The nominotypical subspecies of the Eastern buzzard (Buteo japonicus japonicus; BJJ) is a common raptor inhabiting East Asia and Japan. Another subspecies, B. j. toyoshimai (BJT), inhabits only the Bonin Islands of the Ogasawara Islands, where there are only an estimated 85 breeding pairs. Because of this low population size, this subspecies is classified as endangered (class IB) in Japan. The aims of the present study were to examine genetic differences between BJJ and BJT, determine the genetic structure of the Eastern Buzzard, and assess genetic diversity within each subspecies. We sequenced 1526 bp within the control region of the mtDNA of 10 BJJ individuals during the breeding season in four sites; similarly, we sequenced 23 BJJ individuals during winter in three sites. We detected 24 haplotypes among the 33 individuals. In a similar analysis performed with 12 BJT individuals, three haplotypes were detected. The phylogenetic analysis showed that BJJ and BJT have diverged into distinct clades, supporting the genetic differentiation between the subspecies. Network and mismatch distribution analyses indicated that BJJ may have experienced population expansion. In addition, comparisons with other raptors revealed a high degree of genetic diversity in the BJJ population. In contrast, the genetic diversity of the BJT population is lower than that in other raptors. Our results indicated that it is necessary to protect BJT to prevent the reduction in its genetic diversity.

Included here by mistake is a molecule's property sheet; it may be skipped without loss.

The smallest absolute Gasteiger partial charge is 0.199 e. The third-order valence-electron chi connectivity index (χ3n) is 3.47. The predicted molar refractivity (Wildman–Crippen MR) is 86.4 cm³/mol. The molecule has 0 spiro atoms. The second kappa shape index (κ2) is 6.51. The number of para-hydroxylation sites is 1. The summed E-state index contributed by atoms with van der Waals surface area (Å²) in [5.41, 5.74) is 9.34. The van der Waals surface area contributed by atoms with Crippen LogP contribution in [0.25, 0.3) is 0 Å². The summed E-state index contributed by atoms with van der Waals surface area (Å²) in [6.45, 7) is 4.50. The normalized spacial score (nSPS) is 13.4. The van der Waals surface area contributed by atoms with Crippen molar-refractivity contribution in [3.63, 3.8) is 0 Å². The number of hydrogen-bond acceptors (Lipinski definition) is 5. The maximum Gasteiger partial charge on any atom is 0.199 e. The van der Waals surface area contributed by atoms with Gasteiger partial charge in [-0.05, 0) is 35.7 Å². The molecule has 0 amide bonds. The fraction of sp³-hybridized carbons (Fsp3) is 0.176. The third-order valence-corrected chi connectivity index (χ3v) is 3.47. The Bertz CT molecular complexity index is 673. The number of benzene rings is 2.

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Vol. 36 • No. 6